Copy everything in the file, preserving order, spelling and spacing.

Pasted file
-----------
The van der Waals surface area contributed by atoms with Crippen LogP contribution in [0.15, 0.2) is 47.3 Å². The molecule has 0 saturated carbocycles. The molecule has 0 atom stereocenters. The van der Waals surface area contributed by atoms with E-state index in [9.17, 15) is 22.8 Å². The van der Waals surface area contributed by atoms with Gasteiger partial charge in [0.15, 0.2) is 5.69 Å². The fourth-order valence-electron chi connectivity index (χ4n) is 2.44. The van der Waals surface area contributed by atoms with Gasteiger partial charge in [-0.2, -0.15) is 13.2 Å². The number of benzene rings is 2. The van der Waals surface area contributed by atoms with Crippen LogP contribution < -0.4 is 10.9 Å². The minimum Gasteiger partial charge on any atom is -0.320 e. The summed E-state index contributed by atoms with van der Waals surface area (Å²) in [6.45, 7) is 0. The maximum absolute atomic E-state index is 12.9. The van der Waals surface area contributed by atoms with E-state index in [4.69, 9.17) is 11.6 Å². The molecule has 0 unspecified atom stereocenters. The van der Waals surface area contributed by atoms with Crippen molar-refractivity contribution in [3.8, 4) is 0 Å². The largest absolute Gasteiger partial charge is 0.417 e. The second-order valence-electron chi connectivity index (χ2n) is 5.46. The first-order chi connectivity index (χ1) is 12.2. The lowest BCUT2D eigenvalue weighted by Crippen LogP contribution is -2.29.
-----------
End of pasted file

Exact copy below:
The van der Waals surface area contributed by atoms with Crippen LogP contribution in [0.15, 0.2) is 47.3 Å². The molecule has 0 saturated carbocycles. The molecule has 0 atom stereocenters. The van der Waals surface area contributed by atoms with E-state index in [9.17, 15) is 22.8 Å². The van der Waals surface area contributed by atoms with Gasteiger partial charge in [0.15, 0.2) is 5.69 Å². The fourth-order valence-electron chi connectivity index (χ4n) is 2.44. The van der Waals surface area contributed by atoms with Gasteiger partial charge in [-0.2, -0.15) is 13.2 Å². The number of benzene rings is 2. The van der Waals surface area contributed by atoms with Crippen LogP contribution < -0.4 is 10.9 Å². The minimum Gasteiger partial charge on any atom is -0.320 e. The summed E-state index contributed by atoms with van der Waals surface area (Å²) in [6.45, 7) is 0. The maximum absolute atomic E-state index is 12.9. The van der Waals surface area contributed by atoms with E-state index in [4.69, 9.17) is 11.6 Å². The molecule has 0 unspecified atom stereocenters. The van der Waals surface area contributed by atoms with Crippen molar-refractivity contribution in [3.8, 4) is 0 Å². The largest absolute Gasteiger partial charge is 0.417 e. The second-order valence-electron chi connectivity index (χ2n) is 5.46. The first-order chi connectivity index (χ1) is 12.2. The lowest BCUT2D eigenvalue weighted by Crippen LogP contribution is -2.29.